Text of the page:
Colin First Past The Post

Success On Two Courses For Brazier

Colin Brazier with daughter Rosie-Mae, son James and works van!

Colin Brazier got lucky in part-financing his participation in a golf trip staged by old football mates over Grand National weekend.

The former Wolves utility man is the most reluctant of gamblers but was persuaded to have a punt on Saturday’s big Aintree race and found himself cheering when Don’t Push It gave Tony McCoy his famous first win in the event.

“I was away in Southampton for a golf weekend that I spend each year with some former colleagues from Lincoln City,” Brazier said.

“My mates were having a bet on the race and I said I wasn’t bothered about joining in. But they were adamant I should have a go, so I told them to put my money on the number six.

“That is my favourite number, partly because of wearing that shirt at times during my career, and there was plenty of amusement when my horse came home first.

“My £55 winnings paid for the golf and came in handy alongside the bit of money I won when we competed on the course as well.”  

The ‘Lincolnians,’ as the friends call themselves, have previously played at Tamworth or Lincoln, as well as in Hampshire, and include Andy Maddocks, a late-1970s youth-team player at Wolves who went on to do well at Tamworth.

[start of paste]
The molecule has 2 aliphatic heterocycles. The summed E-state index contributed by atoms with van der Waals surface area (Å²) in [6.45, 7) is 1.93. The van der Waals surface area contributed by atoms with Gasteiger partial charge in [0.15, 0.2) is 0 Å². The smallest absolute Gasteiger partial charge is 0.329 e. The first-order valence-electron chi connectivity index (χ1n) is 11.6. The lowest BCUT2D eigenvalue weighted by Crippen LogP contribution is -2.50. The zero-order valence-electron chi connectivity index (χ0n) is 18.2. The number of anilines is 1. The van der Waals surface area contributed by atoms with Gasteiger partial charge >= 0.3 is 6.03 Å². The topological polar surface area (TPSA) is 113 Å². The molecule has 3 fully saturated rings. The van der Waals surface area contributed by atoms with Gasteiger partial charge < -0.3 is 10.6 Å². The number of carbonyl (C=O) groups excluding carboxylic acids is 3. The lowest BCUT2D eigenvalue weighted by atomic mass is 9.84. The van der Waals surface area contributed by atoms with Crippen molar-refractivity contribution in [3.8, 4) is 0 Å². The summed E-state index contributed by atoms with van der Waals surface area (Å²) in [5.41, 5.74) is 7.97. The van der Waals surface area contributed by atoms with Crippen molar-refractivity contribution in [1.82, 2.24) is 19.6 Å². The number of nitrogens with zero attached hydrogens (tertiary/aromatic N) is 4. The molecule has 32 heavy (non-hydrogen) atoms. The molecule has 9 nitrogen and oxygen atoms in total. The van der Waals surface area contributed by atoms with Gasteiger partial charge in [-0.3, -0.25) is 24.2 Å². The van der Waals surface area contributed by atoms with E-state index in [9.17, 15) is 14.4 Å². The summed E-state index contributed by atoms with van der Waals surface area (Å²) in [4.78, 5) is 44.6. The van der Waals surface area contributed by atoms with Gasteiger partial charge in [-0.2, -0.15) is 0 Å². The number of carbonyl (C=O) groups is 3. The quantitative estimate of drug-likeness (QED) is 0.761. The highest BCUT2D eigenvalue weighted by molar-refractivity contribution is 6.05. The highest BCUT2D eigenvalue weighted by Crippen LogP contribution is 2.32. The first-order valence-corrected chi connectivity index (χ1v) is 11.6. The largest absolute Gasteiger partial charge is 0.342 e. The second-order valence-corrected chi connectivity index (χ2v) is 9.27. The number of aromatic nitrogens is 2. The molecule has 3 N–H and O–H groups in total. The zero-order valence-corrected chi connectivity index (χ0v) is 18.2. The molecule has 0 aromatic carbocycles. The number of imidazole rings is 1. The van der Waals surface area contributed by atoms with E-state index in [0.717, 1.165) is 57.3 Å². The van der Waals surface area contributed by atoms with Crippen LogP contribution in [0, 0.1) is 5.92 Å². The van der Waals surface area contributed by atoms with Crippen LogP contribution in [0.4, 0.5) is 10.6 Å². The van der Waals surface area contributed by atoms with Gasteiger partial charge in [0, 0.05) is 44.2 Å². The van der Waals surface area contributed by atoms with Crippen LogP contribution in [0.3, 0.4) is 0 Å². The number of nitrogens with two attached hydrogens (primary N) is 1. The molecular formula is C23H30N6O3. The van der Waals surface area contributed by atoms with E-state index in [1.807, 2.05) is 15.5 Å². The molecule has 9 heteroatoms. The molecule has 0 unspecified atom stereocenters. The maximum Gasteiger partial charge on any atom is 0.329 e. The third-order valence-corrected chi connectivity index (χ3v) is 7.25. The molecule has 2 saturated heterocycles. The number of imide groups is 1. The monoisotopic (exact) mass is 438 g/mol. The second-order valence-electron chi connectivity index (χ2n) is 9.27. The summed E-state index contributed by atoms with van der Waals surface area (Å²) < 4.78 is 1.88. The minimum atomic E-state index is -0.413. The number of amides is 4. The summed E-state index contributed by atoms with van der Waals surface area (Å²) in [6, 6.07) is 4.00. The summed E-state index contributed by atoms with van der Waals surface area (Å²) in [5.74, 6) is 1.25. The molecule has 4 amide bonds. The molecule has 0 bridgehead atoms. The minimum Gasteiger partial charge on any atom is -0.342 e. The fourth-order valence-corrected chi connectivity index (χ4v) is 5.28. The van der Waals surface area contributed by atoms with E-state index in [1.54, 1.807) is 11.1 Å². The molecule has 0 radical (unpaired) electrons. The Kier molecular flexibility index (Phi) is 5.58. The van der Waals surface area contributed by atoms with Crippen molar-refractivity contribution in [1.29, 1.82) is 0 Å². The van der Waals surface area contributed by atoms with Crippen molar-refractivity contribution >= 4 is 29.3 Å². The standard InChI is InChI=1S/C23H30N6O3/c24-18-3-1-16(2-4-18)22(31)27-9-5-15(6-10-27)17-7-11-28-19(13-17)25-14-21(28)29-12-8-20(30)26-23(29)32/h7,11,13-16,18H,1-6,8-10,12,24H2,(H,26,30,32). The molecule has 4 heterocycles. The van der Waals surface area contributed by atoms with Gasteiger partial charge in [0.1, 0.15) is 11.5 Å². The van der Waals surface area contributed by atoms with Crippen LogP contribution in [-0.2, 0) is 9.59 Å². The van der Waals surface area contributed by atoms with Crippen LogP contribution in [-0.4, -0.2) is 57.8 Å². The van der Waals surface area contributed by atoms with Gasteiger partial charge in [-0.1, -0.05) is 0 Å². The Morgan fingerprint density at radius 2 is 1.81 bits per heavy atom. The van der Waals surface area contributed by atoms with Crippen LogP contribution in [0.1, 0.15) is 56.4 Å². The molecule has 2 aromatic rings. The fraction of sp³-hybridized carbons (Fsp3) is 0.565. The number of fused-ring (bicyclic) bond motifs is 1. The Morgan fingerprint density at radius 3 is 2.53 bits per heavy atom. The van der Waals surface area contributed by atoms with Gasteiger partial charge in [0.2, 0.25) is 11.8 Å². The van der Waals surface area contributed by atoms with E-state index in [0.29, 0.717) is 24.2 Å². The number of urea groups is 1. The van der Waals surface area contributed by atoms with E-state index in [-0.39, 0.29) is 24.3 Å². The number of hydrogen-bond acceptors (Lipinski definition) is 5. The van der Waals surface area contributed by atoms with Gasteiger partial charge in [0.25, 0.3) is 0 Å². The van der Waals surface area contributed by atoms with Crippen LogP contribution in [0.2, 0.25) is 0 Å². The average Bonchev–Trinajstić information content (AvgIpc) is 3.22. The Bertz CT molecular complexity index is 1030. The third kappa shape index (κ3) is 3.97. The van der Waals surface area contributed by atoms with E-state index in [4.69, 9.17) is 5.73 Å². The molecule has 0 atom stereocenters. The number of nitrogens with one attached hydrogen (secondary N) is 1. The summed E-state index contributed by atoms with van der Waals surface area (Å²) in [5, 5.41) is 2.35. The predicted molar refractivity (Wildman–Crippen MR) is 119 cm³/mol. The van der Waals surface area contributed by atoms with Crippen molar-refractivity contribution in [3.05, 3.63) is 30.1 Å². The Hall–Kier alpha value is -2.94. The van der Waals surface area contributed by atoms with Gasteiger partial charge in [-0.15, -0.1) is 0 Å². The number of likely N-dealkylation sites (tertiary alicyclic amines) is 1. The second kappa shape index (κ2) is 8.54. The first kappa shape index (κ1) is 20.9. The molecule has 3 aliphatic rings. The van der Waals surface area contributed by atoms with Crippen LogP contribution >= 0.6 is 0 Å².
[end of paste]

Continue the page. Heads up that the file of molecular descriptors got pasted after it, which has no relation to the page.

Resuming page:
Brazier treats himself to the annual weekend as a break from life at the Interior Kitchen Solutions company he and his wife Tracy run from their home in Rugeley.

He has included plumbing and selling jobs among his other post-football professions and we have a thank-you to say to him after he became the first former Wolves player to take out an advert on this website.

Brazier covers as Paul Bradshaw's goal comes under threat against Leicester in 1977.

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“Inevitably, I meet people in my work who remember me from my football career,” he added.

“Not long ago, a couple of blokes came here asking if I was Colin Brazier and I thought I must owe them money. But they turned out to be autograph hunters who had me signing five or six books for them.”

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